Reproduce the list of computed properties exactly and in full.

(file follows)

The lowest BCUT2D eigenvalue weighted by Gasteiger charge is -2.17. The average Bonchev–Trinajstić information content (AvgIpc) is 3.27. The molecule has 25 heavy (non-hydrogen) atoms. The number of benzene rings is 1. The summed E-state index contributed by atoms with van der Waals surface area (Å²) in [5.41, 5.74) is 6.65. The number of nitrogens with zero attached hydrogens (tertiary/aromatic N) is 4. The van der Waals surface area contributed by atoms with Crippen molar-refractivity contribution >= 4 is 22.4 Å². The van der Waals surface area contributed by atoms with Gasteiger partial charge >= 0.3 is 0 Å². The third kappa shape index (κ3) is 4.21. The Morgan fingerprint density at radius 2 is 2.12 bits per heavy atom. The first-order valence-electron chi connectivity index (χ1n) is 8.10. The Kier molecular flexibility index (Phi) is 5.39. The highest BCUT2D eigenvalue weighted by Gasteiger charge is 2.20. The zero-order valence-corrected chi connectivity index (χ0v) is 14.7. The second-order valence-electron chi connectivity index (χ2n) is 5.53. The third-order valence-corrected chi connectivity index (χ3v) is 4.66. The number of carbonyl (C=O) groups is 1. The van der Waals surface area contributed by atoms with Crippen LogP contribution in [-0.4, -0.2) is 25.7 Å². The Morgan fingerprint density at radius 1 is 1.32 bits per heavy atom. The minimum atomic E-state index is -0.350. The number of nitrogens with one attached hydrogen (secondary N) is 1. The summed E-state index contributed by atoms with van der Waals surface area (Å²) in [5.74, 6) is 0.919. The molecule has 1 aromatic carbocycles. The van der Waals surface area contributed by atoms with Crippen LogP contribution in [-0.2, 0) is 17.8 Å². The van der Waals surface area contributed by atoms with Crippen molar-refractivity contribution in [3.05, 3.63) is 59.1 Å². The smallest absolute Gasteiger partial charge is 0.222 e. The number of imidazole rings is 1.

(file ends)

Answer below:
The lowest BCUT2D eigenvalue weighted by Gasteiger charge is -2.17. The average Bonchev–Trinajstić information content (AvgIpc) is 3.27. The molecule has 25 heavy (non-hydrogen) atoms. The number of benzene rings is 1. The summed E-state index contributed by atoms with van der Waals surface area (Å²) in [5.41, 5.74) is 6.65. The number of nitrogens with zero attached hydrogens (tertiary/aromatic N) is 4. The van der Waals surface area contributed by atoms with Crippen molar-refractivity contribution >= 4 is 22.4 Å². The van der Waals surface area contributed by atoms with Gasteiger partial charge >= 0.3 is 0 Å². The third kappa shape index (κ3) is 4.21. The Morgan fingerprint density at radius 2 is 2.12 bits per heavy atom. The first-order valence-electron chi connectivity index (χ1n) is 8.10. The Kier molecular flexibility index (Phi) is 5.39. The highest BCUT2D eigenvalue weighted by Gasteiger charge is 2.20. The zero-order valence-corrected chi connectivity index (χ0v) is 14.7. The second-order valence-electron chi connectivity index (χ2n) is 5.53. The third-order valence-corrected chi connectivity index (χ3v) is 4.66. The number of carbonyl (C=O) groups is 1. The van der Waals surface area contributed by atoms with Crippen LogP contribution in [-0.4, -0.2) is 25.7 Å². The Morgan fingerprint density at radius 1 is 1.32 bits per heavy atom. The minimum atomic E-state index is -0.350. The number of nitrogens with one attached hydrogen (secondary N) is 1. The summed E-state index contributed by atoms with van der Waals surface area (Å²) in [5.74, 6) is 0.919. The molecule has 1 aromatic carbocycles. The van der Waals surface area contributed by atoms with Crippen LogP contribution in [-0.2, 0) is 17.8 Å². The van der Waals surface area contributed by atoms with Crippen molar-refractivity contribution in [3.05, 3.63) is 59.1 Å². The smallest absolute Gasteiger partial charge is 0.222 e. The number of imidazole rings is 1.